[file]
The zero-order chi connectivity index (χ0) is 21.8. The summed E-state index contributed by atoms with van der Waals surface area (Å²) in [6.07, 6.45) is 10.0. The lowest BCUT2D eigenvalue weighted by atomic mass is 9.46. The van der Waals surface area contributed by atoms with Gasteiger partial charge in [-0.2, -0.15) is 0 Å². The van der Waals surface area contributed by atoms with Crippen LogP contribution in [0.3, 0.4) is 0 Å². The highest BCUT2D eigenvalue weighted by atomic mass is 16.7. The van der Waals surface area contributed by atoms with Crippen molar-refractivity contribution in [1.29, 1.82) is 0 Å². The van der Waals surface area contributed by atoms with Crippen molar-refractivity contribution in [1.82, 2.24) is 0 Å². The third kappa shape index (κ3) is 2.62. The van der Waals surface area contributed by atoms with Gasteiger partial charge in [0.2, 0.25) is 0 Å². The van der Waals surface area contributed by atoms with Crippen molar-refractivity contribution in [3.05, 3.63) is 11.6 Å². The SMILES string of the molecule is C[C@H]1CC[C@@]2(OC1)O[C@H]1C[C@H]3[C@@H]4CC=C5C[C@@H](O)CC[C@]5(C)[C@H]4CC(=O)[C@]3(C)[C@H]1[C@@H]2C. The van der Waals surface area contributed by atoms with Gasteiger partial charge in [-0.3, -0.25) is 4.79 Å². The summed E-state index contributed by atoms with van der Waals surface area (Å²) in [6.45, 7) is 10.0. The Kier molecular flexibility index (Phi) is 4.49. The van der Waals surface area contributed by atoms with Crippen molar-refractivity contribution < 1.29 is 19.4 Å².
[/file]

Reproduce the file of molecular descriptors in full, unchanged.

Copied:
The zero-order chi connectivity index (χ0) is 21.8. The summed E-state index contributed by atoms with van der Waals surface area (Å²) in [6.07, 6.45) is 10.0. The lowest BCUT2D eigenvalue weighted by atomic mass is 9.46. The van der Waals surface area contributed by atoms with Gasteiger partial charge in [-0.2, -0.15) is 0 Å². The van der Waals surface area contributed by atoms with Crippen LogP contribution in [0.3, 0.4) is 0 Å². The highest BCUT2D eigenvalue weighted by atomic mass is 16.7. The van der Waals surface area contributed by atoms with Crippen molar-refractivity contribution in [1.29, 1.82) is 0 Å². The van der Waals surface area contributed by atoms with Crippen molar-refractivity contribution in [1.82, 2.24) is 0 Å². The third kappa shape index (κ3) is 2.62. The van der Waals surface area contributed by atoms with Gasteiger partial charge in [0.2, 0.25) is 0 Å². The van der Waals surface area contributed by atoms with Crippen molar-refractivity contribution in [3.05, 3.63) is 11.6 Å². The SMILES string of the molecule is C[C@H]1CC[C@@]2(OC1)O[C@H]1C[C@H]3[C@@H]4CC=C5C[C@@H](O)CC[C@]5(C)[C@H]4CC(=O)[C@]3(C)[C@H]1[C@@H]2C. The van der Waals surface area contributed by atoms with Gasteiger partial charge in [-0.3, -0.25) is 4.79 Å². The summed E-state index contributed by atoms with van der Waals surface area (Å²) in [6.45, 7) is 10.0. The Kier molecular flexibility index (Phi) is 4.49. The van der Waals surface area contributed by atoms with Crippen molar-refractivity contribution < 1.29 is 19.4 Å².